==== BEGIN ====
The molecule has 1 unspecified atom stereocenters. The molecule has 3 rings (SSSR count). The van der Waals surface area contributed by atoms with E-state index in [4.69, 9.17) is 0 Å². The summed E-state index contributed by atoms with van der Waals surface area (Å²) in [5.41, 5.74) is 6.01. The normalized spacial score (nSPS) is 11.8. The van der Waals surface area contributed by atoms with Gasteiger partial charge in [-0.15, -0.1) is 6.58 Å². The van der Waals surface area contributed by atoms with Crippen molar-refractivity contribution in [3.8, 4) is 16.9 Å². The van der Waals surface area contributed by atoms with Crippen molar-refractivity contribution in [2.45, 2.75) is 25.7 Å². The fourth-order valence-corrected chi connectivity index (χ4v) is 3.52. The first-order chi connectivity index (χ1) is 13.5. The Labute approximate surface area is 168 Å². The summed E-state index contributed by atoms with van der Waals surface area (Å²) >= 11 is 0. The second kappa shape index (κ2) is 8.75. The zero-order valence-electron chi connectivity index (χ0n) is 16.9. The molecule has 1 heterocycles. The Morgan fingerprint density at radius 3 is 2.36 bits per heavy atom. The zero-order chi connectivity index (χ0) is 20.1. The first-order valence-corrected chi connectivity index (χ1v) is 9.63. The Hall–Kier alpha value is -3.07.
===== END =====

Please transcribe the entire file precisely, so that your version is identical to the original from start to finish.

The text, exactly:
The molecule has 1 unspecified atom stereocenters. The molecule has 3 rings (SSSR count). The van der Waals surface area contributed by atoms with E-state index in [4.69, 9.17) is 0 Å². The summed E-state index contributed by atoms with van der Waals surface area (Å²) in [5.41, 5.74) is 6.01. The normalized spacial score (nSPS) is 11.8. The van der Waals surface area contributed by atoms with Gasteiger partial charge in [-0.15, -0.1) is 6.58 Å². The van der Waals surface area contributed by atoms with Crippen molar-refractivity contribution in [3.8, 4) is 16.9 Å². The van der Waals surface area contributed by atoms with Crippen molar-refractivity contribution in [2.45, 2.75) is 25.7 Å². The fourth-order valence-corrected chi connectivity index (χ4v) is 3.52. The first-order chi connectivity index (χ1) is 13.5. The Labute approximate surface area is 168 Å². The summed E-state index contributed by atoms with van der Waals surface area (Å²) >= 11 is 0. The second kappa shape index (κ2) is 8.75. The zero-order valence-electron chi connectivity index (χ0n) is 16.9. The molecule has 1 heterocycles. The Morgan fingerprint density at radius 3 is 2.36 bits per heavy atom. The zero-order chi connectivity index (χ0) is 20.1. The first-order valence-corrected chi connectivity index (χ1v) is 9.63. The Hall–Kier alpha value is -3.07.